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German city constructing underground biogas network

By Anna Austin
The city of Lünen, Germany, will soon be home to an underground biogas network, which will generate heat and electricity for nearly one-third of the city's 90,000 residents.

Work on the project began this spring, according to Peter Kindt, chairman of local heat and power provider Alfagy Ltd. The total project will cost €15 million ($21 million), he said.

The biogas will be distributed to the city through an underground biogas pipeline network. "Four digesters (located at local farms) will annually ferment up to 100,000 metric tons of energy crops such as corn, grass stalks and manure to supply a gas vat that will feed the biogas network.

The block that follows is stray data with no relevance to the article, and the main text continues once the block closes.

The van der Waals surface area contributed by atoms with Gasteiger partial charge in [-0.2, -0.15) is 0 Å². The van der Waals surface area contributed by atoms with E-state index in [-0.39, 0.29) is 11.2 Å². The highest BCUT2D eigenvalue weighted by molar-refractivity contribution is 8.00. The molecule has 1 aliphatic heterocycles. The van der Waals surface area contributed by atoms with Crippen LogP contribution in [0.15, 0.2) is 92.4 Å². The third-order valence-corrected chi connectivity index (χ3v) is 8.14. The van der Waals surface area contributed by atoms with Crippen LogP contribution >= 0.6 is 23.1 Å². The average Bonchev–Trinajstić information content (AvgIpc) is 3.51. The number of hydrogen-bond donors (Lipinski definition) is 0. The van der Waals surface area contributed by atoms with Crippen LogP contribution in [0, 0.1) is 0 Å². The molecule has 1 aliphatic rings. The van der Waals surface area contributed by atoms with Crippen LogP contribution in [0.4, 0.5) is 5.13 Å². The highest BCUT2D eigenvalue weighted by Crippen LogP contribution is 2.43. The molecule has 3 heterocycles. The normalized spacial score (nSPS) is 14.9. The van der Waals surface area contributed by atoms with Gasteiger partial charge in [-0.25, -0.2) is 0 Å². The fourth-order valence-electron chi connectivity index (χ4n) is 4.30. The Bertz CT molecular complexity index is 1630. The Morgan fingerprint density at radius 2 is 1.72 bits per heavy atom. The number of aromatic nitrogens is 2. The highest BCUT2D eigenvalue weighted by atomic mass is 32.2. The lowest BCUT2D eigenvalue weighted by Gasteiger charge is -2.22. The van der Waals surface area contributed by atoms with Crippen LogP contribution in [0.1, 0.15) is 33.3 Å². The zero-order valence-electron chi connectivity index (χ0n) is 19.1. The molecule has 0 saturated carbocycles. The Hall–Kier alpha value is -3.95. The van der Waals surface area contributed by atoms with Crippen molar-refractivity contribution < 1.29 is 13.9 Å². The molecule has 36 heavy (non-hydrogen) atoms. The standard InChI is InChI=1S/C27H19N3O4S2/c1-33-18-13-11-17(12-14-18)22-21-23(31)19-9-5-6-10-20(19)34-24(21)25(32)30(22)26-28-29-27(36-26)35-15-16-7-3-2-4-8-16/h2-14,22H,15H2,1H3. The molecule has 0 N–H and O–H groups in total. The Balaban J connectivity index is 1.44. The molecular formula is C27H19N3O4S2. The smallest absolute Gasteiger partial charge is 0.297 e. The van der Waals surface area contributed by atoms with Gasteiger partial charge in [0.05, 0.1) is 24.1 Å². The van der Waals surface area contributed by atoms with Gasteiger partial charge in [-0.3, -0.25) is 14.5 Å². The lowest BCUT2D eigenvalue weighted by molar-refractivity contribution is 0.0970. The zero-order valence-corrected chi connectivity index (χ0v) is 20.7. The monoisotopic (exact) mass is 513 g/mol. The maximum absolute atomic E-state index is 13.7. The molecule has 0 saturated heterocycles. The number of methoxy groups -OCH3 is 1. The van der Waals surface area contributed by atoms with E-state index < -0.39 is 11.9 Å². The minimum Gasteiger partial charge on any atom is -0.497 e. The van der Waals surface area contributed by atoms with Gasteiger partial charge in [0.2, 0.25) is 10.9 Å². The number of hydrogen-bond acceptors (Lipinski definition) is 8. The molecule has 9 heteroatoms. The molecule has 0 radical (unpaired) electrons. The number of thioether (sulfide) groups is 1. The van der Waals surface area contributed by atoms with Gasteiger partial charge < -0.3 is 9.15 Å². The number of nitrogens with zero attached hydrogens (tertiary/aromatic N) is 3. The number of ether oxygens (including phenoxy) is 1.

The network will be approximately 7 kilometers (5 miles) long, he said. The gas network will power 12 Schmitt Enertec GmBh cogeneration units, which will feed the electricity into the grid and the heat into local district heating networks. Schmitt Enertec is a combined-heat-and-power system provider in Mendig, Germany.

Frank Schmitt, managing director of Schmitt Enertec, said the project was a nice challenge for the company. "We believe this is a model for the future of local power generation," he
said.

When operational, the plant will produce 6.9 megawatts, or enough power to supply 26,000 houses with electricity.

The project is expected to begin production in December, according to Kindt.
 

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